Pets and Plants: How to Keep Your Dog Healthy and Safe
Over the past year and a half, houseplants and gardens have become increasingly popular. As we’ve been stuck at home for so long, filling and surrounding ourselves with beautiful greenery makes sense. However, with all of this new blooming plant life, an unfortunate truth must be remembered: not every plant is safe for dogs. It is important to understand any risks that any new addition can pose to your furry friends. Luckily, there are two simple steps everyone can take to ensure their dog is healthy and safe when considering how to navigate having both pets and plants.
Inventory Your Plants
The first step toward safety for any plant owner is an inventory of all plants. Both indoor and outdoor plants can pose a risk for your dog, especially if they’re curious and prone to investigating items with a friendly nibble.
For each plant, learn the following details:
- Is it toxic or safe?
- Are there specific parts that are dangerous, such as leaves, stems, or fruits?
- Do your pets have existing health problems, such as old age, asthma, or immune issues?
- What are the specific signs and symptoms?
It would be handy to keep a record of this information, so write it down or go digital and put it in a word document. You can add to the list with every plant you purchase. A portable inventory allows you to know what potential dangers exist in your house as well.
Outdoors, you’ll need to be aware of extra dangers. Besides harmful plants, note any hazardous landscaping features. Beware of sharp metal edging and fencing. Some paver stones, such as red brick, will absorb heat from the air. They can also reach temperatures nearly 50° hotter than the air around them. Don’t forget the shade. A yard without shade options can quickly lead to dehydration. List all areas of improvement and include dog-friendly landscaping alternatives.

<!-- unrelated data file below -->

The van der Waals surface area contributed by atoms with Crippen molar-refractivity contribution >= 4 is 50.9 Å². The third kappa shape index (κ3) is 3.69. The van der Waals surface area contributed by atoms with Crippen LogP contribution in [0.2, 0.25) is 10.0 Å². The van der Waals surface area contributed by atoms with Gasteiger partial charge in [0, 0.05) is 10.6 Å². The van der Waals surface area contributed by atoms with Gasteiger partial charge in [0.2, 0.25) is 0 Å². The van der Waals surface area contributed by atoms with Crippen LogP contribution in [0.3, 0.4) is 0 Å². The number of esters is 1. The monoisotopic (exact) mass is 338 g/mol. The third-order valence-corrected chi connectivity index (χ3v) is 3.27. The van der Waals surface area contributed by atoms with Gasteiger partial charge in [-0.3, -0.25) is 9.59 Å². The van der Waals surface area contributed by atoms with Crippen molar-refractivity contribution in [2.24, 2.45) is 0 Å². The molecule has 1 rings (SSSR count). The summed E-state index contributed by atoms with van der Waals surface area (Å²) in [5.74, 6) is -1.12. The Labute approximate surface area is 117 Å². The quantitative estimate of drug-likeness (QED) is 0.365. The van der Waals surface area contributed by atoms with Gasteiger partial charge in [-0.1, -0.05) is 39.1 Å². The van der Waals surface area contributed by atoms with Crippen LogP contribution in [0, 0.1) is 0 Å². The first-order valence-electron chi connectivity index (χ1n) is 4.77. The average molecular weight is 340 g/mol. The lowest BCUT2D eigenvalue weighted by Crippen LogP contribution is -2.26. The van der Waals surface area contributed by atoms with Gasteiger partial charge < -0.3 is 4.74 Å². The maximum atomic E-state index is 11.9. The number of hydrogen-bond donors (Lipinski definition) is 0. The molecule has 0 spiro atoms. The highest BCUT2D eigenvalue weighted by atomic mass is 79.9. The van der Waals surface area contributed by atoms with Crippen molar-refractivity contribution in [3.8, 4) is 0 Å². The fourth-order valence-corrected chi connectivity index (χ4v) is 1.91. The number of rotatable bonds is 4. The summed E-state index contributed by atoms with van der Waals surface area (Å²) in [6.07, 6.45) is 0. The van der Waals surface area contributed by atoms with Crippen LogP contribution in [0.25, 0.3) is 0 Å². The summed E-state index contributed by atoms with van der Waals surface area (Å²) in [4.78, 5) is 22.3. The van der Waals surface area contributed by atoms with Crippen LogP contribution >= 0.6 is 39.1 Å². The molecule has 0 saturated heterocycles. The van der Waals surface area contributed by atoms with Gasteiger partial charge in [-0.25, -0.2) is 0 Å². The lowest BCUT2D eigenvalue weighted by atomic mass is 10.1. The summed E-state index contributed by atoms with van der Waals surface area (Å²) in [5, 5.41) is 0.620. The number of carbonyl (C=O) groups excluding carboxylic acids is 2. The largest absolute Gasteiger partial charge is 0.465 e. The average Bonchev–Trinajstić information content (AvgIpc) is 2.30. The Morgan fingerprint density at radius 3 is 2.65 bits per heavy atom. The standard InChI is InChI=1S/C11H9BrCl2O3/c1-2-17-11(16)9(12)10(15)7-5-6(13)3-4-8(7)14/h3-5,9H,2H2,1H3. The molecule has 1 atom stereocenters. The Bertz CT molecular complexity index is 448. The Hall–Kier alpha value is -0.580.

Turn to clover for a safe and durable ground cover. Bring in shelters or shade plants to keep your pups cool in the sun. Create gardens with dog-safe plants and herbs. Safe herbs like basil and thyme repel pests, and they add a great scent to the garden. Plus, they’re safe for your pets. Even if your pup is a curious nibbler, you’ll know that your yard is full of non-toxic plant options.
Prepare for All Future Flora
With a robust inventory, you can ensure that you understand the important details about your plants. If you have any plants with potential interaction hazards, you might want to rehome them. There are plant donation networks online. Or, you can pass them along to pet-less friends and family.
Going forward, you can apply that same planning for all future plant and garden additions. Some quick tips include:
- Use plant-identifying apps to investigate potential nursery purchases
- Avoid toxic plants
- Ensure you have a safe spot that your pets can never reach if you do keep toxic plants
- Use high shelves for houseplants
- Create a fenced-off area for any dangerous outdoor plants
If you want to spruce up the yard into a pet sanctuary, contact the professionals. There are a growing number of pet-friendly landscape companies across the country. Not only will they know which products and items are safe for pets, but they will also help design a yard with the safety of your pets in mind.
If you’re good with your hands, you can always dive in yourself. Plan the yard around pet-friendly backyard ideas. Consider water features to ensure they stay hydrated, or feature a dog run with safe and durable grass. Keep your energetic pups safe and happy in their own backyard utopia.
Dogs and plants can and should coexist peacefully. It’s up to the owners to ensure there aren’t any dangerous combinations. Inventory your plants, and move (or remove) any dangerous items. Keep the outdoors safe with pet-friendly outdoor plants and features. If your pet ever does get into anything suspicious, contact the pet poison control and a vet as soon as possible. With prudent planning, you can ensure that your dogs will stay safe in your growing garden wonderland.
Leave a ReplyWant to join the discussion?
Feel free to contribute!